"Why are we searching at all?" That's the question posed by Microsoft Business Division President Stephen Elop at an event attended by TechRadar today. "Why is all the relevant material not presented to me if I write an email to my boss? It should all be there in front of you."

Elop was speaking at a Microsoft event in Amsterdam, where the launch of Office 2010 was marked by a look at how the way we work will change – and the role of the cloud and Project Natal-style gesture interfaces.

"The search engines will be searching forever, it's how we interact with [the results] that will change," stated Elop before joking: "I know all of you are using Bing, you might occasionally stumble over our competitors' product, we understand that."

Elop was speaking after we were shown a typically glossy Microsoft video (Silverlight required) which featured various workers using gestures to interact with different screens and communication devices as well as a video conferencing wall where children from different parts of the world drew pictures and words, translated in real time.

There was also a newspaper where the reader was able to swipe between stories, as well as drag an image onto the newspaper from a message received on a wall display.

"Everything you see in the video is something we're working on... it's not a Hollywood video," promised Elop. "We believe it will happen over the next 10 years. I often get challenged about that newspaper, but we already have flexible displays you can roll up.

"The gentleman [in the video] moving his hands to control his workspace using gestures... this will rapidly evolve." Elop cited Project Natal as evidence of this. "If you put your hands up you can steer the car," he said of Natal. "Why not just do this instead of fumbling with a remote control [in a presentation]."

Different ways of communicating

"[We're] bringing things together in a far more seamless way. [What's happening] with video conferencing is interesting... we saw language and cultural translation. There's so much we can do to enhance the connections between people."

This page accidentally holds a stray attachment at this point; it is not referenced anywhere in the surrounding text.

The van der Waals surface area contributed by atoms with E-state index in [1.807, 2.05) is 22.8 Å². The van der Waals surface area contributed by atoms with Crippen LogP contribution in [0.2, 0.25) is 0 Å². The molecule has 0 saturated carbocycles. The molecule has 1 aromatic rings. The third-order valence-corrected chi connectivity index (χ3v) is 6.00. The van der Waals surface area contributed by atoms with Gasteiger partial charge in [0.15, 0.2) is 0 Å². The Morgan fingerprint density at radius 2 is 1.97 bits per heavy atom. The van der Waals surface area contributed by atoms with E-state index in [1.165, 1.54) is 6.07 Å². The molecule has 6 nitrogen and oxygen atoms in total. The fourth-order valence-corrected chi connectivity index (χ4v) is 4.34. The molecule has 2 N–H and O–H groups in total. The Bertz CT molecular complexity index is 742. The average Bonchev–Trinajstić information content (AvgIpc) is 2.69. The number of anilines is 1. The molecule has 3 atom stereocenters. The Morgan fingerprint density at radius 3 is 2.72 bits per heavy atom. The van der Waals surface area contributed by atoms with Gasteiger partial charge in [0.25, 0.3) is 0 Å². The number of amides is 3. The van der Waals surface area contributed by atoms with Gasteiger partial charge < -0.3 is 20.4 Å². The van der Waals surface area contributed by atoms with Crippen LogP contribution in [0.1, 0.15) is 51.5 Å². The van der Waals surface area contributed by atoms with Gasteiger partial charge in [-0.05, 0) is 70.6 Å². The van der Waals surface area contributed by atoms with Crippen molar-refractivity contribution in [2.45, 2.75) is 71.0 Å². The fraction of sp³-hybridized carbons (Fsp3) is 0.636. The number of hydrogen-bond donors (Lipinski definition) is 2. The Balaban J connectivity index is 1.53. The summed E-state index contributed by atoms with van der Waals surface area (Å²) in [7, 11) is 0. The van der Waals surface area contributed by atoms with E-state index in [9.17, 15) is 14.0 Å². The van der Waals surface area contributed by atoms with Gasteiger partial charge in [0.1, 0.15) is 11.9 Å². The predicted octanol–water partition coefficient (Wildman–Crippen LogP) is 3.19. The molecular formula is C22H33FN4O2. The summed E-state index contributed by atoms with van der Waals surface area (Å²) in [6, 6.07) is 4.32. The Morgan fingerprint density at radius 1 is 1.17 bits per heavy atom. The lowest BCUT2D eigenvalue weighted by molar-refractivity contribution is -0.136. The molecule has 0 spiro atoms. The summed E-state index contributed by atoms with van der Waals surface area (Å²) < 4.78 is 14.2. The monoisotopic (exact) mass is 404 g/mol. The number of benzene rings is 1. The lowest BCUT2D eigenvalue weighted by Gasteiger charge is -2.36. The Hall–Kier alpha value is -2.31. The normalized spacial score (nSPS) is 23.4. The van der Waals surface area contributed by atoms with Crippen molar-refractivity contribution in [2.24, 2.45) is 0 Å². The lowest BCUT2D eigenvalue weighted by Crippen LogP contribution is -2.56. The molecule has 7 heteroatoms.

The video also showed a man and woman in a meeting room at an airport, using a Microsoft Surface-style table. "They synchronised with a surface and all their communication history was there in front of them."

Elop suggested that one of the key trends over the next few years will be the "millennial generation" entering the workplace and how social networking and other ways of communication will have to be taken seriously. "They are used to new ways of interacting. [My son] communicates via Facebook, Twitter and text messaging. As he enters the workplace, somehow some common ground will have to be found."

"The arrival of a generation of workers who expect to communicate in a different way – it's a significant trend.

"We spend a lot of time thinking about the new ways of working. The world really is changing. The trend that is the most significant, the most disruptive, is the advent of cloud computing. I'd like to compare it to the arrival of GUI, or the internet arriving through the browser... all of a sudden we're seeing customers en masse [adopting] cloud computing.

"Virtualisation technologies have enabled companies like Microsoft to build hugely scalable data centres. Because of the massive scale we can do things [cheaper] – so what we're seeing is the very largest of customers... realising they can save 10-40 per cent by having Microsoft do [things for them]."

"I've just gone through a furtive experience at Microsoft, the launch of Office 2010 and Sharepoint 2010," concluded Elop. "The launch of these products is staggeringly realised. "We absolutely have to gauge... whether we're hitting the mark or not. We've near half a billion people using our software every day.

"8.6 million people had taken the time to download the new products in beta. That's three times as many people as did the same with Office 2007."

"70 per cent of Microsoft engineers are working on something to do with the cloud," added Elop, saying it would rise to 90 per cent in a couple of years. "We're all in," he said.

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